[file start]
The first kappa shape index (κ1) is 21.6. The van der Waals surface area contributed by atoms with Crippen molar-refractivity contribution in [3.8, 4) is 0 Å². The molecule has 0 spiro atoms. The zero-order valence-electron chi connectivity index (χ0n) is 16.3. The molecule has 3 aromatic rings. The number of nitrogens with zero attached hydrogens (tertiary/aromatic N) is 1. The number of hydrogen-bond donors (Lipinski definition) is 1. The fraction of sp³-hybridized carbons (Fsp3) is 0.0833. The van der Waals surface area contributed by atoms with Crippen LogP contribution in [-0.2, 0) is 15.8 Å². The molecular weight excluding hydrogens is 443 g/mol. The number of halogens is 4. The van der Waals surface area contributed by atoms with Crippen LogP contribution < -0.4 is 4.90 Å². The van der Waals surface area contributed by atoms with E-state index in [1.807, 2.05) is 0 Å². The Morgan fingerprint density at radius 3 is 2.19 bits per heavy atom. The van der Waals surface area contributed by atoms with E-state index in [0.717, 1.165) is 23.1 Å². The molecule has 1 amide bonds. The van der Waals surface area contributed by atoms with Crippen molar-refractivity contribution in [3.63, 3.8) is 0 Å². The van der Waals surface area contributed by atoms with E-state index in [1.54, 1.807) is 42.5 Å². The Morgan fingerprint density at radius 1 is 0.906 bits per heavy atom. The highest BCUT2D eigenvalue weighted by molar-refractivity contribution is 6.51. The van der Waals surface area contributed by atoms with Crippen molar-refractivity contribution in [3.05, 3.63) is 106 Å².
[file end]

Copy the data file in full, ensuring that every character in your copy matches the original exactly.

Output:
The first kappa shape index (κ1) is 21.6. The van der Waals surface area contributed by atoms with Crippen molar-refractivity contribution in [3.8, 4) is 0 Å². The molecule has 0 spiro atoms. The zero-order valence-electron chi connectivity index (χ0n) is 16.3. The molecule has 3 aromatic rings. The number of nitrogens with zero attached hydrogens (tertiary/aromatic N) is 1. The number of hydrogen-bond donors (Lipinski definition) is 1. The fraction of sp³-hybridized carbons (Fsp3) is 0.0833. The van der Waals surface area contributed by atoms with Crippen LogP contribution in [-0.2, 0) is 15.8 Å². The molecular weight excluding hydrogens is 443 g/mol. The number of halogens is 4. The van der Waals surface area contributed by atoms with Crippen LogP contribution < -0.4 is 4.90 Å². The van der Waals surface area contributed by atoms with E-state index in [1.807, 2.05) is 0 Å². The Morgan fingerprint density at radius 3 is 2.19 bits per heavy atom. The van der Waals surface area contributed by atoms with E-state index in [0.717, 1.165) is 23.1 Å². The molecule has 1 amide bonds. The van der Waals surface area contributed by atoms with Crippen molar-refractivity contribution in [3.63, 3.8) is 0 Å². The van der Waals surface area contributed by atoms with E-state index in [1.54, 1.807) is 42.5 Å². The Morgan fingerprint density at radius 1 is 0.906 bits per heavy atom. The highest BCUT2D eigenvalue weighted by molar-refractivity contribution is 6.51. The van der Waals surface area contributed by atoms with Crippen molar-refractivity contribution in [3.05, 3.63) is 106 Å².